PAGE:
Regretting the few extra cocktails you had last night? It all seemed fun at the time, hanging with friends and sharing some drinks, but your wallet and head may be hurting the next day.
Let’s get real: hangovers are no fun. You may be nursing a bad headache, the shakes, a stomach ache and feel plain terrible. Before you reach for some pain relievers and greasy food, here’s the truth: Nothing can prevent or cure a hangover. I know, sorry to be a Debbie Downer. You may think you’ve got the hangover cures figured out – pulling out all the tricks in the book – but if you drink too much, the only thing that can save you is time.
Here are 7 hangover myths you should stop believing.
Myth #1: Liquor before beer, in the clear. Beer before liquor, never sicker.
In your college days, you may have followed this old adage, but it is, and always will be, 100% untrue. The truth?
“Too much of any type of alcohol is dangerous,” said Maureen Roland, a registered nurse and managing director of the Banner Poison and Drug Information Center. “What is important is drinking in moderation, not the order in which you have them.”
While moderate amounts of drinking are fairly common, many people regularly abuse alcohol through binge drinking. According to the Centers for Disease Control and Prevention (CDC), one in six Americans binge drink about four times in a month, consuming about 7 drinks per binge. This can have a negative effect on your health and your wallet, as alcohol is not cheap.
“Alcohol poisoning and fatalities are some of the major things we see as a result of binge drinking,” Roland said.
So, stick to pacing yourself and drinking in moderation.
Myth #2: Pop pain relievers before bed.
Put down the bottle of pain reliever, Roland said. “As a rule of thumb, you shouldn’t take any medication while drinking alcohol.”
Medicine, especially those containing acetaminophen like Tylenol®, can cause damage to your already overloaded liver when mixed with alcohol and are also stomach irritants. Instead, Roland advises to wait until you wake in the morning to take any sort of pain medication.
Myth #3: Hair of the dog.
Although having a Bloody Mary the next morning after a crazy night of drinking may seem to help at first, you are only delaying your misery. The truth is that more alcohol in the morning will only further dehydrate you.
“You still have somewhat of a blood alcohol level in the morning—your body is still trying to process it,” Roland said. “It will only delay your symptoms and possibly make you feel worse.”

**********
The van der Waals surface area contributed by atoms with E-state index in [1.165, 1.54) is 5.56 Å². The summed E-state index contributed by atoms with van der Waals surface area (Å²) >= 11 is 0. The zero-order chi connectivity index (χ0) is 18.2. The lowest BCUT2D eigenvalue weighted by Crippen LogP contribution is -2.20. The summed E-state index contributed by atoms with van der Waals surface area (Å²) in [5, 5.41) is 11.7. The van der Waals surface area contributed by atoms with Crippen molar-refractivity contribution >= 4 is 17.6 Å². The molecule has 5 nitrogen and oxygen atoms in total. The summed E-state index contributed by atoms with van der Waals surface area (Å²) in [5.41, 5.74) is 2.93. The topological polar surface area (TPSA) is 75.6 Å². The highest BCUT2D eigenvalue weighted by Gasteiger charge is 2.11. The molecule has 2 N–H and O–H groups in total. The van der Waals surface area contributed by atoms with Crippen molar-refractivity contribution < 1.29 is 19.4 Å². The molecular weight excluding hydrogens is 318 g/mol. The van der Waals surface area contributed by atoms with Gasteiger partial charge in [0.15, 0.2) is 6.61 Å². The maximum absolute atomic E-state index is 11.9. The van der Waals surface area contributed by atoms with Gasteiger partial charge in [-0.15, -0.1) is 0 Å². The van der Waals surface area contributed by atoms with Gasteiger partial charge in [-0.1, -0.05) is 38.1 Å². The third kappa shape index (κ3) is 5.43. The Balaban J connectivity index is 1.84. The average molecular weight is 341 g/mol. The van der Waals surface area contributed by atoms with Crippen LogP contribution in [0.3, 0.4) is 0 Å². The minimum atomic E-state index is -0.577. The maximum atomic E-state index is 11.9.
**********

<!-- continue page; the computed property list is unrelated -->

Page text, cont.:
Myth #4: Sleep it off.
The last thing you may want to do the next morning is hop out of bed and get moving. But, it’s actually the best thing for you to do. Alcohol leaves your body in two ways: urine and breath. So, get up and walk, jog and drink lots of water.
Roland adds, if you drank heavily, wait to sober up a little before drifting off to sleep. “Alcohol continues to absorb as you sleep, raising your blood alcohol levels. If you are with someone and they pass out or go to sleep, watch them. They are at a high risk for aspirating.”
According to the CDC, on average, six people die a day from alcohol poisoning.
Myth #5: Eat bread to soak up the alcohol.
Sorry, bread is not a sponge, but it doesn’t hurt to eat something before and while you’re drinking. Having food in your stomach will slow the absorption of alcohol into your bloodstream, but it won’t help much after a night of heavy drinking. And, you may regret eating that burger and cheese fries the next morning.
Myth #6: Pounding water
“Alcohol does dehydrate you, but drinking a ton of water after a night of drinking won’t do much,” Roland said. “In fact, drinking too much water can be toxic.”
Instead, have a glass of water in between drinks. It’s not going to be a cure-all, but it can slow down and reduce your overall alcohol consumption.
Myth #7: Throwing up
This is totally counterproductive. Although you may puke up the fluids and anything else you’ve ingested that evening, your body has already absorbed the alcohol, and you will only further dehydrate yourself. Not to mention, it is unhealthy and dangerous to force it out of you, Roland said.
Overall takeaway? There’s no magic cure to help prevent a hangover besides pacing yourself and drinking less. This may be a buzzkill, but guaranteed, you won’t hate yourself in the morning.
If you are concerned you may have a drinking problem, speak with your medical provider or a reach out to a substance abuse center. Even if your alcohol use hasn’t become unhealthy, we’re here to help and support you at every step along the way.